During my junior year of high school I was such a terrible student of English that I’m pretty sure Mrs. Reynolds sighed with disappointment when I passed the AP English test through brute force and luck. Two years later my sister failed one of her quizzes with Mrs. Reynolds, and it came back “F - Don’t be like your brother.”
During my senior year of high school I was such a terrible student of English that Mrs. Wareham sent a letter home to my mom asking her to remind me that if I failed English, I failed high school. I still remember the look of disappointment when Mr. Steinberg asked if he’d see me at the spring play audition and I told him I couldn’t because I wasn’t doing well in English. The play went on without me, of course. I imagine he thought “damn, kid, high school is just the beginning. Don’t screw it up already,” while shaking his head.
In both cases, I failed to read the material in a serious way. I decided that I wasn’t interested in the books, and I wasn’t interested in serious study of fiction writing, so I shrugged off the work and did as little as possible. I remember discussing the audacity of English teachers assigning us 50 pages of reading a night. I remember jealously learning that the non-honors students were creating grammar puzzles for homework while we were reading or pretending to read 50 pages a night.
The same thing happened with a political science course in college. Truman couldn’t be a realistic expectation for someone with serious math and computer science studies. It was obviously an assignment to each us how to creatively fulfill coursework requirements without actually doing the coursework.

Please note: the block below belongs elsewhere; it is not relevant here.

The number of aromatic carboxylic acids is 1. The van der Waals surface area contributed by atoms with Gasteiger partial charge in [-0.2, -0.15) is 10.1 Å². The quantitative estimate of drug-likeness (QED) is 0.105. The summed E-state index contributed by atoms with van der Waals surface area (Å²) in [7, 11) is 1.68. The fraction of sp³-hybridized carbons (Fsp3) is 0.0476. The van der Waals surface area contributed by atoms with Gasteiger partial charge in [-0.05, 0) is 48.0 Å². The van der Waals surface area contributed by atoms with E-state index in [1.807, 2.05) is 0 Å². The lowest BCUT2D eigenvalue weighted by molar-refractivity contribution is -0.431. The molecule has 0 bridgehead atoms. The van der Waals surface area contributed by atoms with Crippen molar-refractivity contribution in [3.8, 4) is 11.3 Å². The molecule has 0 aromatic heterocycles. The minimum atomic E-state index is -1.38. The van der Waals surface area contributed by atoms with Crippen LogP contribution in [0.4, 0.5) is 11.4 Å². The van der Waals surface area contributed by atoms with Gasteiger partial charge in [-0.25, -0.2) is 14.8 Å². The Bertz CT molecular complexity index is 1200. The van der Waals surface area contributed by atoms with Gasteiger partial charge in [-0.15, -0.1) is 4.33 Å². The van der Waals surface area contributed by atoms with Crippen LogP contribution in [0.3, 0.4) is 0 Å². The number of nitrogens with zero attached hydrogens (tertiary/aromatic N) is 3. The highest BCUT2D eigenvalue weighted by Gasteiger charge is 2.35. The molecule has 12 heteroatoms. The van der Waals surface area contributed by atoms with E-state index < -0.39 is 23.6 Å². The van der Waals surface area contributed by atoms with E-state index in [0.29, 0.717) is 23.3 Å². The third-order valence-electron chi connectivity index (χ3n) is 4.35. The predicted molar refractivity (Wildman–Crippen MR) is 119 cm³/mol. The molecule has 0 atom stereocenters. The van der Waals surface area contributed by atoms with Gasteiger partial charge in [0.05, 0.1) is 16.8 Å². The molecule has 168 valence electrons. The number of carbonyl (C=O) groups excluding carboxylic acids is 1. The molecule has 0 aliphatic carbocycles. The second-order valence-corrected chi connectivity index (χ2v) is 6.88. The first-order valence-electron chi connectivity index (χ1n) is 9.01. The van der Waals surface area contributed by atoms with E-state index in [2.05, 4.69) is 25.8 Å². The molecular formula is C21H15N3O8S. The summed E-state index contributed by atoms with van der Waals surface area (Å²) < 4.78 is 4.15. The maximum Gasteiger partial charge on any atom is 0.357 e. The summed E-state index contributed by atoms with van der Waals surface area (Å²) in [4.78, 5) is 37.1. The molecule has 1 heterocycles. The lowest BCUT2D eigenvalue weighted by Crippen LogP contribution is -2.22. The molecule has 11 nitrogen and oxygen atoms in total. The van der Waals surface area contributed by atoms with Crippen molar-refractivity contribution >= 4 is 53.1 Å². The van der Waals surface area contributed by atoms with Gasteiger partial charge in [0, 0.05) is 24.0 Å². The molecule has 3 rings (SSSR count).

In all three cases, I skated by on previously earned aptitude and racked up a bit of intellectual debt. Just like we can build technical debt into software projects, I did the same with my education.
Years later, I’m paying off that debt by reading a great deal across a number of subjects. The variety expands my mind in new directions and simply makes me a better reader for the next book to land on my desk.
Aside from the Amazon marketplace and Kindle books, I can find a treasure trove of great material at the sales put on by the Friends of the Library. I browsed the selection three separate times this week and walked away with books each time. Everything in the picture below rang up to about $20
I wish I could have the years back in which I shrugged off so much reading. I’ve reversed my position on it because so many of the people that I respect and admire read voraciously, and it is no coincidence.
If you’re in Lancaster, mark your calendar.